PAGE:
In March 1988 Maljack submitted Henry to CARA for rating and paid a fee calibrated to the film's production costs. CARA gave Henry an “X” on grounds of its violence. That marked it, according to the Association's published general description of the rating, as having an “accumulation of brutal or sexually connected language, or of explicit sex or excessive and sadistic violence” that rendered it “patently an adult film.” A representative of CARA explained that four sequences in the movie were particularly offensive and would have to be cut before CARA would even consider giving Henry an “R,” the next most restrictive rating. Maljack refused to make the cuts and instead appealed the “X” rating to the Association's Classification and Rating Appeals Board. The Appeals Board affirmed the “X” rating.
In February 1989 Maljack surrendered the ratings certificate for Henry and chose instead to distribute the movie unrated. Maljack alleges that the picture was not as successful as it would have been if the Association had given Henry an “R”: a substantial number of movie theaters will not show films that either are “X”-rated or lack a CARA rating altogether. Maljack maintains that the Association denied Henry an “R” rating because it was a small, independent production company that did not belong to the Association.
Maljack filed a two-count complaint against the Association in May 1990. Count I asked the court to cancel the Association's registered certification mark for the “R” rating on the grounds that the defendant applied its ratings in an illegally discriminatory fashion; the trial court dismissed this count on jurisdictional grounds, and Maljack does not appeal that ruling. Count II alleged that the Association's discrimination breached a covenant of good faith and fair dealing implied by law in CARA's agreement to rate Henry for a set fee. The district court also dismissed this count, holding that the complaint was devoid of non-conclusory factual allegations capable of supporting an inference that the Association had acted unfairly or in bad faith. Maljack moved to amend its complaint, but the district court denied leave to amend on the ground that the proposed amended complaint suffered from the same basic flaw.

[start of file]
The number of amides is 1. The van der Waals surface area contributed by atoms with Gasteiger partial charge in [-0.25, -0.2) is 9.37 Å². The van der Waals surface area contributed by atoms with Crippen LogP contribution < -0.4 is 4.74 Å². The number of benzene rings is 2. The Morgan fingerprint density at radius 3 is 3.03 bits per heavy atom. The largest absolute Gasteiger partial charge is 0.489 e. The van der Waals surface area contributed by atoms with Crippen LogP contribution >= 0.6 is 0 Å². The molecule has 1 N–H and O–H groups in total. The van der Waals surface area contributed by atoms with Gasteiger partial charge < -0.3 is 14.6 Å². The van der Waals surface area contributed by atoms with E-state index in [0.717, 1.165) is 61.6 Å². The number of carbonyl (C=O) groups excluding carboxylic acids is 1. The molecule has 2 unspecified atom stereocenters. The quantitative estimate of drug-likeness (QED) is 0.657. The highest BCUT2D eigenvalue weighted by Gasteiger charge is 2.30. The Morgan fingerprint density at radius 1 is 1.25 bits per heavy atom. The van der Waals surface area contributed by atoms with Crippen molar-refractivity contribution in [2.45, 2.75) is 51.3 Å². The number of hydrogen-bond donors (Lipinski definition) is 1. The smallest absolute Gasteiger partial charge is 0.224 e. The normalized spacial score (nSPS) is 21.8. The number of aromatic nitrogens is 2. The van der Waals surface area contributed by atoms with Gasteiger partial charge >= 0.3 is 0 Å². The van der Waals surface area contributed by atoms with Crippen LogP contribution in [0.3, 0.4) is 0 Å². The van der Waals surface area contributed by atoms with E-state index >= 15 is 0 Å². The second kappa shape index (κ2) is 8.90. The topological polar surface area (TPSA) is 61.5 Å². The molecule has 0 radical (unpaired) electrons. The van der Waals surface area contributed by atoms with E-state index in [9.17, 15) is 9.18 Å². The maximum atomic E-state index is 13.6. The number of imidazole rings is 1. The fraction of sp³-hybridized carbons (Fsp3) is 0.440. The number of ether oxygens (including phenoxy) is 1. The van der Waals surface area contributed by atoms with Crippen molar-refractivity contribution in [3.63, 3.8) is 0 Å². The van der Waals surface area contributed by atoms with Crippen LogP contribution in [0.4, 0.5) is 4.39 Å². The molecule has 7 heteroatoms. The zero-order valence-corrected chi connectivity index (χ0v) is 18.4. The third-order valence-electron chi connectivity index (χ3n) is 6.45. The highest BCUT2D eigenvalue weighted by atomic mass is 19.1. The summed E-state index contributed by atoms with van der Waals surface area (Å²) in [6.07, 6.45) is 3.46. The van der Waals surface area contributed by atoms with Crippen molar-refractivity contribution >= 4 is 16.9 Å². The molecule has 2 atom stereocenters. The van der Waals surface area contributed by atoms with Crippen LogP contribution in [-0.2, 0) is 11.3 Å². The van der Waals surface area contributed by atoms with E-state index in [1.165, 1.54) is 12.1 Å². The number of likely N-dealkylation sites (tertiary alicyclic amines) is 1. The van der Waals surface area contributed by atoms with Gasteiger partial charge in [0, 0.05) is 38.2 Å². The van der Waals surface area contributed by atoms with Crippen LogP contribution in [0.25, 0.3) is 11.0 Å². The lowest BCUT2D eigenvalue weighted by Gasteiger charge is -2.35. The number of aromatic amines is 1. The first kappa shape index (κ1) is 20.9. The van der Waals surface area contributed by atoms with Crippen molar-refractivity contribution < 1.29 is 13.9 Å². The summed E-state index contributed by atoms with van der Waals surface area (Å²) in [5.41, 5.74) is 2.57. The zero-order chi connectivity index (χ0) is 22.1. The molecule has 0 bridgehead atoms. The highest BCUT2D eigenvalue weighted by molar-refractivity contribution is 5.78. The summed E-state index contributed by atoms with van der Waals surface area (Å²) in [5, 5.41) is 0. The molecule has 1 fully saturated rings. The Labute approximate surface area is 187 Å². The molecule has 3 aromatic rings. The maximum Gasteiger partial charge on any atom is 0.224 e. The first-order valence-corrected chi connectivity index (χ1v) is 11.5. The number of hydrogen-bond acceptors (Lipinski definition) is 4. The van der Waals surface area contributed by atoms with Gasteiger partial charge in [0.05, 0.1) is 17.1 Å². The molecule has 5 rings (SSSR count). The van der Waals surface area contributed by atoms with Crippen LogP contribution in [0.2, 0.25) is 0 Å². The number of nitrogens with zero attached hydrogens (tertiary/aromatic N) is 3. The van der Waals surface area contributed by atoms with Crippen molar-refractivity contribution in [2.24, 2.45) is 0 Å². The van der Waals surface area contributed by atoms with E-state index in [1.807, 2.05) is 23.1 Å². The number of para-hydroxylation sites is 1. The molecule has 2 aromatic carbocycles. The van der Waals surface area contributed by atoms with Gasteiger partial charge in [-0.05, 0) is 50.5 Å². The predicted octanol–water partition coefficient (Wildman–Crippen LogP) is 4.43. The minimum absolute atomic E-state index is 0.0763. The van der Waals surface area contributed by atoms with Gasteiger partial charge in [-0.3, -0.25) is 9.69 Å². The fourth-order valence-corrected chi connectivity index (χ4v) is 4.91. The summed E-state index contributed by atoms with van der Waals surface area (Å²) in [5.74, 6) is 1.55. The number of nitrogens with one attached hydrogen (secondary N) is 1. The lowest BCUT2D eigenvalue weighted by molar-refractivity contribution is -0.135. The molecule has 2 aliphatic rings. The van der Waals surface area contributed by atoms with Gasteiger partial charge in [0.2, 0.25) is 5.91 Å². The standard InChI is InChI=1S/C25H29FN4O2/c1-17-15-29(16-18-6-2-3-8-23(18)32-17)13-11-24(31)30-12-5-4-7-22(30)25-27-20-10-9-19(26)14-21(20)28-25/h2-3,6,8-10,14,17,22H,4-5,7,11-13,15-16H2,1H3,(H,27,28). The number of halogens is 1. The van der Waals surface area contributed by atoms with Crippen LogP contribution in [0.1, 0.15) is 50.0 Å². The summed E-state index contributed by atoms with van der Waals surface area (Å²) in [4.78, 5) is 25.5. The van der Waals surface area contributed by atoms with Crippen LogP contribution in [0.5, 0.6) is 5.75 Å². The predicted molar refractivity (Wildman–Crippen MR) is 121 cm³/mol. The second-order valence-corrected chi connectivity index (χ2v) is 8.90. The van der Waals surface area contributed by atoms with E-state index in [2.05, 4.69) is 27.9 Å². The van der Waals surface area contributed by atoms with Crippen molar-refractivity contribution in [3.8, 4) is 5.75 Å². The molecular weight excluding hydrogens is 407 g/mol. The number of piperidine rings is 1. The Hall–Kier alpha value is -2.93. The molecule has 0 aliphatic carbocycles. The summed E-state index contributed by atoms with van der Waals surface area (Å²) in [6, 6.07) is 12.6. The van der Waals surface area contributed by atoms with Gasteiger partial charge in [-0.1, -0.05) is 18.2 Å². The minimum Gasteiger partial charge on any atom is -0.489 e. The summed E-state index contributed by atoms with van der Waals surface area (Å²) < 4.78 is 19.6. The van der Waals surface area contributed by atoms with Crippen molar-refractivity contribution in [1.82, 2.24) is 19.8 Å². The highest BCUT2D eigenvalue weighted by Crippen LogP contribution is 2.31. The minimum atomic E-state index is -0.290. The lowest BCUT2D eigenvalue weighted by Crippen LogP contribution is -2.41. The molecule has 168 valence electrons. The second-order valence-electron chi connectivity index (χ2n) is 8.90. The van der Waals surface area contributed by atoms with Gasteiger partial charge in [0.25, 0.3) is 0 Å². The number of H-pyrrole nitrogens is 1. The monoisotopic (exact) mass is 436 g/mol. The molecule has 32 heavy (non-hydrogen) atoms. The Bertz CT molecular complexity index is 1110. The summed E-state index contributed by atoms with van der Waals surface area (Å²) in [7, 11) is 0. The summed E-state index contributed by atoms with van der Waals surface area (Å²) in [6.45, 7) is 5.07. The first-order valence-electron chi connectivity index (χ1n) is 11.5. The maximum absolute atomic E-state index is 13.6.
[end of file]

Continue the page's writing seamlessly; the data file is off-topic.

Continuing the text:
Maljack now appeals both the dismissal of its original complaint and the denial of leave to amend. We need reach only the first issue.